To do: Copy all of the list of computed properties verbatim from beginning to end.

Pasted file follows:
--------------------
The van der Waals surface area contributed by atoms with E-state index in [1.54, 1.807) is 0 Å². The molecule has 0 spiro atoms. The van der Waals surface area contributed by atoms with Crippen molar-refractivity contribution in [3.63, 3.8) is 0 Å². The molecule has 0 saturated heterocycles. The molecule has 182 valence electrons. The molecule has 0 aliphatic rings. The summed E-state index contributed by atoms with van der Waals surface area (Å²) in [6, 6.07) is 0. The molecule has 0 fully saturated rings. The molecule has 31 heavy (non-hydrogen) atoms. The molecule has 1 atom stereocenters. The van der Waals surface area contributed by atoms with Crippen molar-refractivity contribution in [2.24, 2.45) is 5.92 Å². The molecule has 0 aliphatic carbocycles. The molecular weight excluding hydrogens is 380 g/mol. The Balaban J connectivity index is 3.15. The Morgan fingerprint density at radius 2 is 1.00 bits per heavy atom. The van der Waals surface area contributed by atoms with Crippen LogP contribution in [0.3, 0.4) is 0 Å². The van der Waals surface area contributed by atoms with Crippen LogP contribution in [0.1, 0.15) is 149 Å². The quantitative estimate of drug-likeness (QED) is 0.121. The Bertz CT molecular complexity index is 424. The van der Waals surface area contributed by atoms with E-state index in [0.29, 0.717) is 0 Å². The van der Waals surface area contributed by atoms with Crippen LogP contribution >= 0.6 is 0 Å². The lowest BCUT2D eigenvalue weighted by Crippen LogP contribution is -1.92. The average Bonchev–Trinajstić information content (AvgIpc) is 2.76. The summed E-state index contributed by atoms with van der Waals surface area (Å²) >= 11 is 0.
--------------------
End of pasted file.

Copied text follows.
The van der Waals surface area contributed by atoms with E-state index in [1.54, 1.807) is 0 Å². The molecule has 0 spiro atoms. The van der Waals surface area contributed by atoms with Crippen molar-refractivity contribution in [3.63, 3.8) is 0 Å². The molecule has 0 saturated heterocycles. The molecule has 182 valence electrons. The molecule has 0 aliphatic rings. The summed E-state index contributed by atoms with van der Waals surface area (Å²) in [6, 6.07) is 0. The molecule has 0 fully saturated rings. The molecule has 31 heavy (non-hydrogen) atoms. The molecule has 1 atom stereocenters. The van der Waals surface area contributed by atoms with Crippen molar-refractivity contribution in [2.24, 2.45) is 5.92 Å². The molecule has 0 aliphatic carbocycles. The molecular weight excluding hydrogens is 380 g/mol. The Balaban J connectivity index is 3.15. The Morgan fingerprint density at radius 2 is 1.00 bits per heavy atom. The van der Waals surface area contributed by atoms with Crippen LogP contribution in [0.3, 0.4) is 0 Å². The van der Waals surface area contributed by atoms with Crippen LogP contribution in [0.1, 0.15) is 149 Å². The quantitative estimate of drug-likeness (QED) is 0.121. The Bertz CT molecular complexity index is 424. The van der Waals surface area contributed by atoms with E-state index in [0.29, 0.717) is 0 Å². The van der Waals surface area contributed by atoms with Crippen LogP contribution >= 0.6 is 0 Å². The lowest BCUT2D eigenvalue weighted by Crippen LogP contribution is -1.92. The average Bonchev–Trinajstić information content (AvgIpc) is 2.76. The summed E-state index contributed by atoms with van der Waals surface area (Å²) >= 11 is 0.